For what is he they follow? truly, gentlemen,
    A bloody tyrant and a homicide;
    One raised in blood, and one in blood establish'd;
    One that made means to come by what he hath, 3755
    And slaughter'd those that were the means to help him;
    Abase foul stone, made precious by the foil
    Of England's chair, where he is falsely set;
    One that hath ever been God's enemy:
    Then, if you fight against God's enemy, 3760
    God will in justice ward you as his soldiers;
    If you do sweat to put a tyrant down,
    You sleep in peace, the tyrant being slain;
    If you do fight against your country's foes,
    Your country's fat shall pay your pains the hire; 3765
    If you do fight in safeguard of your wives,
    Your wives shall welcome home the conquerors;
    If you do free your children from the sword,
    Your children's children quit it in your age.
    Then, in the name of God and all these rights, 3770
    Advance your standards, draw your willing swords.
    For me, the ransom of my bold attempt
    Shall be this cold corpse on the earth's cold face;
    But if I thrive, the gain of my attempt
    The least of you shall share his part thereof. 3775
    Sound drums and trumpets boldly and cheerfully;
    God and Saint George! Richmond and victory!
    [Exeunt]
    [Re-enter KING RICHARD, RATCLIFF, Attendants]
    and Forces] 3780
  • Richard III (Duke of Gloucester). He was in the right; and so indeed it is. 3785
    [Clock striketh]
    Ten the clock there. Give me a calendar.
    Who saw the sun to-day?
  • Richard III (Duke of Gloucester). Then he disdains to shine; for by the book 3790
    He should have braved the east an hour ago
    A black day will it be to somebody. Ratcliff!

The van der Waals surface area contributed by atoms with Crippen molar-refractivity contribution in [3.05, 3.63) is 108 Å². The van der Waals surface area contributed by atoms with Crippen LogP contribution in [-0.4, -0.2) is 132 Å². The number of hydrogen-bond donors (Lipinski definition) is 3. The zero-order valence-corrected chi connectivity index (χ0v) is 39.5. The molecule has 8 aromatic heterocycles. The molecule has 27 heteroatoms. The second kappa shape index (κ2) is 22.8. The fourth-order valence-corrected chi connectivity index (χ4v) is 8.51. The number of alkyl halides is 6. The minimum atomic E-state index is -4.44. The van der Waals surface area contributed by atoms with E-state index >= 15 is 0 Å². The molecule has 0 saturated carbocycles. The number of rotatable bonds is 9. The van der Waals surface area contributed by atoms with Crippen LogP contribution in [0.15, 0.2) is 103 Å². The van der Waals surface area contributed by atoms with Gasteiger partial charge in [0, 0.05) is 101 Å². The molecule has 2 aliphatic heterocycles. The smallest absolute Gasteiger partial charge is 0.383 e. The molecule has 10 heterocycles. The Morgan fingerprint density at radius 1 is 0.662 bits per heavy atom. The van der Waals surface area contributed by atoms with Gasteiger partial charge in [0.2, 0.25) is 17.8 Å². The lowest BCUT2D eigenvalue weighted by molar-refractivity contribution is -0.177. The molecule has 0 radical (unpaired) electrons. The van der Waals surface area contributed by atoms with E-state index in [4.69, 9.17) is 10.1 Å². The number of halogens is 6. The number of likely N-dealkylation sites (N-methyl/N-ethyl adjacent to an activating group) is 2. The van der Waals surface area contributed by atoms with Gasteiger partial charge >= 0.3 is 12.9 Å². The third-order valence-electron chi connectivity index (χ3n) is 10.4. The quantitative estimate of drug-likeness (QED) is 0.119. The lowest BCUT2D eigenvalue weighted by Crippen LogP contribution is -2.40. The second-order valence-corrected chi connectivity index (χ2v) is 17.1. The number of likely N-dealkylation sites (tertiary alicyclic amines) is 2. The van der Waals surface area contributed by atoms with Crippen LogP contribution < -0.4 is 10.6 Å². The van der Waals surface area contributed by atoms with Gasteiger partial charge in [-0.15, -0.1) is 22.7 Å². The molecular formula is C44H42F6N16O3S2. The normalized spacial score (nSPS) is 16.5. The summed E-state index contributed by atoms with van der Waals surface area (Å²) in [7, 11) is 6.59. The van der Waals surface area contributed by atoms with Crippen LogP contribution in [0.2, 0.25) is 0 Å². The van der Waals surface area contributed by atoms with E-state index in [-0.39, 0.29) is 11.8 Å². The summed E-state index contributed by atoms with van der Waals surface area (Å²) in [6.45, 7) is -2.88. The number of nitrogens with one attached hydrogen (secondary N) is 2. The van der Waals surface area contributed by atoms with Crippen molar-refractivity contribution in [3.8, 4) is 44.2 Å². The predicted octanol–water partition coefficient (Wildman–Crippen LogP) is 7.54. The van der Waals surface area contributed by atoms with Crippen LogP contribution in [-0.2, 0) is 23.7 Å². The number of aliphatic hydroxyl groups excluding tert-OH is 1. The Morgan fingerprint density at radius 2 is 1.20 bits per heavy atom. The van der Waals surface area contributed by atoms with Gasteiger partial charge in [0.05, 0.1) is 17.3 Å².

• Richard III (Duke of Gloucester). The sun will not be seen to-day;
    The sky doth frown and lour upon our army. 3795
    I would these dewy tears were from the ground.
    Not shine to-day! Why, what is that to me
    More than to Richmond? for the selfsame heaven
    That frowns on me looks sadly upon him.

[Enter NORFOLK]

  • Richard III (Duke of Gloucester). Come, bustle, bustle; caparison my horse.
    Call up Lord Stanley, bid him bring his power:
    I will lead forth my soldiers to the plain,
    And thus my battle shall be ordered: 3805
    My foreward shall be drawn out all in length,
    Consisting equally of horse and foot;
    Our archers shall be placed in the midst
    John Duke of Norfolk, Thomas Earl of Surrey,
    Shall have the leading of this foot and horse. 3810
    They thus directed, we will follow
    In the main battle, whose puissance on either side
    Shall be well winged with our chiefest horse.
    This, and Saint George to boot! What think'st thou, Norfolk?
  • Duke of Norfolk. A good direction, warlike sovereign. 3815
    This found I on my tent this morning.

[He sheweth him a paper]